BendBroadband offers a surprisingly strong internet service to the towns around Bend, Oregon. Despite the occasional customer service issue, we think it’s one of the most compelling options in the area.
T-Mobile provides an inexpensive 5G internet plan with no contract and decent speed, but not a lot of choices or professional installation.
BendBroadband looks like a local brand, but it's actually owned by TDS, which services over 1,000 communities across the country(1). Still, it offers a surprisingly strong value proposition. BendBroadband's plans are competitively priced, there are no contracts required, and the installation and equipment fees are reasonable. Taken together, it feels like you get your money’s worth, which is ultimately the most important thing when assessing value.
Our one knock here is that there’s no true budget plan available for those who don’t need 300+ Mbps internet. For single-person households, 100 Mbps is often plenty fast, so this could be a drawback if you live alone—or with a couple of people who don't stream a lot or work from home.
T-Mobile 5G Home Internet comes in one download speed (100 Mbps), which is fast enough for a lot of people but slower than most cable plans (up to 1 Gbps) and fiber plans (up to 5 Gbps). The good news? T-Mobile’s plan includes unlimited data, but there may be slowdowns when the network is congested. It’ll cost you $50, which is $0.50 per Mbps, and about right for 5G plans. However, overall, 5G internet is super cheap compared to other kinds of broadband internet. The Federal Communications Commission (FCC) benchmarks similar broadband plans at $105.67/month, (1) which comes out to more than a dollar per Mbps!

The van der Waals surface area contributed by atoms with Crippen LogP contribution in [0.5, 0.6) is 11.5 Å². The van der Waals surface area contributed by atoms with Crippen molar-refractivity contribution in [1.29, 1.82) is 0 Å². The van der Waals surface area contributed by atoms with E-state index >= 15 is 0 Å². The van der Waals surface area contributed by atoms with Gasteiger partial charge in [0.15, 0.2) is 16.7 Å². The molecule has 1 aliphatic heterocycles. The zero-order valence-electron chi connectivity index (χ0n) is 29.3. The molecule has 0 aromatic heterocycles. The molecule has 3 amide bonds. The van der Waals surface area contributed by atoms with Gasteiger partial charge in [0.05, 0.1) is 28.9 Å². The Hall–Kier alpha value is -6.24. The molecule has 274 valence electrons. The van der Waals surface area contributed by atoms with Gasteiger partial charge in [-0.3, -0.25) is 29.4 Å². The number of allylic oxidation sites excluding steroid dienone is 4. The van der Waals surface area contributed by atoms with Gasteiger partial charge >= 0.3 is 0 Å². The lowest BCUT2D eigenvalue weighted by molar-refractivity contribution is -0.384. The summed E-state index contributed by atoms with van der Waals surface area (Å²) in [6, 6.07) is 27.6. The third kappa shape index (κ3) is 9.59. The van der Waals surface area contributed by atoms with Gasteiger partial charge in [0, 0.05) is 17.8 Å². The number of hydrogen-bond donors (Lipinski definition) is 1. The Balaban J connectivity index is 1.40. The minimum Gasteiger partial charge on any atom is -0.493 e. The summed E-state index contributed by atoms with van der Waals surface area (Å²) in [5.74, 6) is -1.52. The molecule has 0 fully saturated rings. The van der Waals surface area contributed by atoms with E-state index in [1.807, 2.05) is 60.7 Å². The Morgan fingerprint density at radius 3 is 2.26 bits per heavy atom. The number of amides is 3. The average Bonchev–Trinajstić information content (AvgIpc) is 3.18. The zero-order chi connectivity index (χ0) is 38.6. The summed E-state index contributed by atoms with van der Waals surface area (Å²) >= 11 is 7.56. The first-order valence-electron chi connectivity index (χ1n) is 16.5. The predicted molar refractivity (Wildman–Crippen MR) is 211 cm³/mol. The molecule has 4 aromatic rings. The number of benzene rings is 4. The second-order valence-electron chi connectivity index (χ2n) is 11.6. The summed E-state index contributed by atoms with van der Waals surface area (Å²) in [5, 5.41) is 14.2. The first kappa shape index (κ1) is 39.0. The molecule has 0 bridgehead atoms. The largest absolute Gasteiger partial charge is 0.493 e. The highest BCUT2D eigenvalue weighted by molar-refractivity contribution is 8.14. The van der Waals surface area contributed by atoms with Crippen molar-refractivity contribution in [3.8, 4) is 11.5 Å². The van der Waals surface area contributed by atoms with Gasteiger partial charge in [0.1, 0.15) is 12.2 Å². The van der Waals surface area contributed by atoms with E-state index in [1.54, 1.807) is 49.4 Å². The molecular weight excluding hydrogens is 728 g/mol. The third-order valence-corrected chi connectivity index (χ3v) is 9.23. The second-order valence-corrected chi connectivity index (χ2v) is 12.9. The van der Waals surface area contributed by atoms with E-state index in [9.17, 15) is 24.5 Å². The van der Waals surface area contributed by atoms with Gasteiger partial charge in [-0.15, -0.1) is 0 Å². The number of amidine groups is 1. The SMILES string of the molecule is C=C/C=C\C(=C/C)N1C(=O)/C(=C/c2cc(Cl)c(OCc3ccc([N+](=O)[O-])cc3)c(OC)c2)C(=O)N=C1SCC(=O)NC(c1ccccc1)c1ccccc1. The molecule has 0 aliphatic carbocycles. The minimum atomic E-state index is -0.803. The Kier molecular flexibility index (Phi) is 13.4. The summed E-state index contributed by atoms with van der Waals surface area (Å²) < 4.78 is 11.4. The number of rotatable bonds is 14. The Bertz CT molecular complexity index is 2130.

Even better, if you’re already a T-Mobile customer with a qualifying Magenta plan, your rate is $25/month. If max download speeds of 100 Mbps works for you, T-Mobile 5G Home Internet is a pretty sweet deal, especially if you’re already a customer. But if you’re looking for more plan options, you won’t find them here.
Performance-wise, BendBroadband holds its own against competing internet service providers. There are plans available ranging from 300 Mbps to 1 Gbps, and reports indicate that the service is reliable. If we had to knock BendBroadband for anything performance-wise, it would be a lack of speeds above 1 Gbps—some cable competitors are offering up to 2 Gbps speeds, and we’d like to see the same from BendBroadband. These faster speeds can be useful for customers who download a large number of media files or frequently watch multiple concurrent 4K streams, for example. There are also data caps to be aware of, with overage charges up to $30 per month.
As with any fixed wireless internet provider, speeds fluctuate widely and can be affected by weather, terrain, peak hours, and more. That means you’ll rarely get a steady 100 Mbps. T-Mobile says you’ll likely see anywhere from 33 to 182 Mbps for download and 8 to 25 Mbps for upload. (2) But we think T-Mobile should toot its horn a little louder. Independent research shows speeds average out to around 119 Mbps for download and 16 Mbps for upload—both of which leave other wireless ISPs in the dust. (3)